Over the summer, Renee and I went to check out the summer installation at the National Building Museum in Washington, DC. Every summer the museum hosts, in its cavernous Great Hall, a new interactive installation.
The projects are usually in collaborations with smaller design firms, architects, designers, artists, or issue-based organizations. In the years prior the museum has rebuilt stonehenge, invented creative labyrinths and indoor gardens, and even a full beach filled not with water – but white balls like a ball pit that even adults could enjoy!
This year’s installed ICEBERGS, was designed by the James Corner Filed Operations. The entire installation was built from re-usable construction materials and recreates a waterscape of floating icebergs!
The entire installation was designed to be a holistic view of the massive ice structures, especially from the perspective that most humans do not get to experience….
….underneath the waterline!
The blue netting creating the waterline encapsulated the entire installation was set about 20 feet high! The haze of blue definitely gave the affect of being in a foreign world!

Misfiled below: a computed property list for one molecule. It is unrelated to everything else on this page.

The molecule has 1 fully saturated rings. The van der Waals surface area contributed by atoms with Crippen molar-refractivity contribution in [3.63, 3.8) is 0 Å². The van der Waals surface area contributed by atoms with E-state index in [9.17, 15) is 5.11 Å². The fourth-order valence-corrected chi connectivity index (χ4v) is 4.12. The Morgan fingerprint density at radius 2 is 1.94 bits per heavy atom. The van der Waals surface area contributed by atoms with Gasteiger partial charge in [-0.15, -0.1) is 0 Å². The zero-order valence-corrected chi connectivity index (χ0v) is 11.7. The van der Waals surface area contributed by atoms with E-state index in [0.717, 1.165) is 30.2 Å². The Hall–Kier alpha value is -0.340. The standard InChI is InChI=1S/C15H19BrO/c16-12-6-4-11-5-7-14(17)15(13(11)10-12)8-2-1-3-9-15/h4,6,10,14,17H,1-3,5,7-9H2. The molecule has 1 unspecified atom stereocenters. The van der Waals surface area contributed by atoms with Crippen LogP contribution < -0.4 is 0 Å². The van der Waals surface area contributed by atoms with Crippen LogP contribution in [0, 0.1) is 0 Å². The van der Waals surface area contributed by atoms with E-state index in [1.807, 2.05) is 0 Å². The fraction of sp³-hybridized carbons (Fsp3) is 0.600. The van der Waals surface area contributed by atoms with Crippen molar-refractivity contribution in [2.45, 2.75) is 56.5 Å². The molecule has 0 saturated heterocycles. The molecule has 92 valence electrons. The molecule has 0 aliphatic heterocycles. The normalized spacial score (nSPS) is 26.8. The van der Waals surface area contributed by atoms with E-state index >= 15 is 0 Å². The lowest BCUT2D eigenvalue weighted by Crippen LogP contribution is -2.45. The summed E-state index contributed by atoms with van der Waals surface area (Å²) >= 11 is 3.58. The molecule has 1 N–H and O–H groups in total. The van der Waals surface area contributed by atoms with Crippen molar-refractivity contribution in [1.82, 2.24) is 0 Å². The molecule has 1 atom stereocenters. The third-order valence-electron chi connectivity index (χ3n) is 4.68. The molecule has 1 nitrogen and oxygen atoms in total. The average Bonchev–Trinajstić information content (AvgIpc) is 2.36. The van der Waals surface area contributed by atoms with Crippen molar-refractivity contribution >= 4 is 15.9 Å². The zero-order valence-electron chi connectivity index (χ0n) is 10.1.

Visitors could even relax on lumps of ‘ice’ (white beanbag chairs) underneath the ‘water’ line.
Many of the icebergs had various arctic facts printed on the side and raised awareness about global warming: the ever increasing problems of icebergs melting and breaking away.
Few of us can go inside icebergs in real life but in this installation we could! The tallest and largest icebergs had stairs for us to climb to the very top and see above the ‘waterline’.
There was of course, heavy discussion on if there was or was not room on that floating door for both
Jack and Rose…
… it was an installation about icebergs, Titanic themed conversations were impossible to avoid…
…as we climbed to the top of the iceberg!
“I’m king of the world!”
The ‘tops’ of icebergs breaking the waterline!
There was even a slide to go down the iceberg for the kids!
ICEBERGS was at the National Building Museum until the first week of September. Get more information about the delightfully amusing and creatively collaborative National Building Museum summer projects here!